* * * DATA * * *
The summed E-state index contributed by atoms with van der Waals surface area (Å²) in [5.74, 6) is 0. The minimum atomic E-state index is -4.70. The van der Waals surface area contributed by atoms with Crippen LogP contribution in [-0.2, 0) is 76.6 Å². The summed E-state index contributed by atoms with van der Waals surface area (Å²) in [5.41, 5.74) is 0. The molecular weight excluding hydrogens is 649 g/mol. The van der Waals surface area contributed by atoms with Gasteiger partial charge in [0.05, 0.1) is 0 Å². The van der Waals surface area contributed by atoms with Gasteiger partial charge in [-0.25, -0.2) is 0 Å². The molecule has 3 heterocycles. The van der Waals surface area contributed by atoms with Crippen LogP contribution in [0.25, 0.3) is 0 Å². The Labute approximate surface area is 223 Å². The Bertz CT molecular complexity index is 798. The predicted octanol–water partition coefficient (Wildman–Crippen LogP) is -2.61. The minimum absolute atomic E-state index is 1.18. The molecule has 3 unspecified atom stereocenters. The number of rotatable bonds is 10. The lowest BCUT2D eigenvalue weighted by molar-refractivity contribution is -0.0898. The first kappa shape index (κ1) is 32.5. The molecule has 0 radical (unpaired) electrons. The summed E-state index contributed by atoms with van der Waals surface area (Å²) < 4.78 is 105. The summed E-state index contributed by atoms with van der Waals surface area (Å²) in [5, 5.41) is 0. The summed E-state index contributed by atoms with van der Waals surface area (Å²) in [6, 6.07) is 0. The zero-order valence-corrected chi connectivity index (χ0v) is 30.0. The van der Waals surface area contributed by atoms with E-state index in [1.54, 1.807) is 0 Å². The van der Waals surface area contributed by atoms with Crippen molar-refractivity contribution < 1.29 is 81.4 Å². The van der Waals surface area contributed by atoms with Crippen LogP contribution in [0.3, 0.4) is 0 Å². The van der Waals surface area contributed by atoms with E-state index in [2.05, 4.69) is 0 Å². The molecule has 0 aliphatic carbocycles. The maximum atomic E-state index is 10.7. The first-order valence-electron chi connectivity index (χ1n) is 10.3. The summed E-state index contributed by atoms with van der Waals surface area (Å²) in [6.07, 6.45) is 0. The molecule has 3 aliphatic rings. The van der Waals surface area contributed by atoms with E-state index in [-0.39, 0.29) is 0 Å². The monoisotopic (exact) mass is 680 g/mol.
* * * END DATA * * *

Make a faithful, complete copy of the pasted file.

The summed E-state index contributed by atoms with van der Waals surface area (Å²) in [5.74, 6) is 0. The minimum atomic E-state index is -4.70. The van der Waals surface area contributed by atoms with Crippen LogP contribution in [-0.2, 0) is 76.6 Å². The summed E-state index contributed by atoms with van der Waals surface area (Å²) in [5.41, 5.74) is 0. The molecular weight excluding hydrogens is 649 g/mol. The van der Waals surface area contributed by atoms with Gasteiger partial charge in [0.05, 0.1) is 0 Å². The van der Waals surface area contributed by atoms with Gasteiger partial charge in [-0.25, -0.2) is 0 Å². The molecule has 3 heterocycles. The van der Waals surface area contributed by atoms with Crippen LogP contribution in [0.25, 0.3) is 0 Å². The Labute approximate surface area is 223 Å². The Bertz CT molecular complexity index is 798. The predicted octanol–water partition coefficient (Wildman–Crippen LogP) is -2.61. The minimum absolute atomic E-state index is 1.18. The molecule has 3 unspecified atom stereocenters. The number of rotatable bonds is 10. The lowest BCUT2D eigenvalue weighted by molar-refractivity contribution is -0.0898. The first kappa shape index (κ1) is 32.5. The molecule has 0 radical (unpaired) electrons. The summed E-state index contributed by atoms with van der Waals surface area (Å²) < 4.78 is 105. The summed E-state index contributed by atoms with van der Waals surface area (Å²) in [5, 5.41) is 0. The summed E-state index contributed by atoms with van der Waals surface area (Å²) in [6, 6.07) is 0. The zero-order valence-corrected chi connectivity index (χ0v) is 30.0. The van der Waals surface area contributed by atoms with E-state index in [1.54, 1.807) is 0 Å². The van der Waals surface area contributed by atoms with Crippen molar-refractivity contribution < 1.29 is 81.4 Å². The van der Waals surface area contributed by atoms with Crippen LogP contribution in [0.3, 0.4) is 0 Å². The van der Waals surface area contributed by atoms with E-state index in [2.05, 4.69) is 0 Å². The molecule has 0 aliphatic carbocycles. The maximum atomic E-state index is 10.7. The first-order valence-electron chi connectivity index (χ1n) is 10.3. The summed E-state index contributed by atoms with van der Waals surface area (Å²) in [6.07, 6.45) is 0. The molecule has 3 aliphatic rings. The van der Waals surface area contributed by atoms with E-state index in [-0.39, 0.29) is 0 Å². The monoisotopic (exact) mass is 680 g/mol.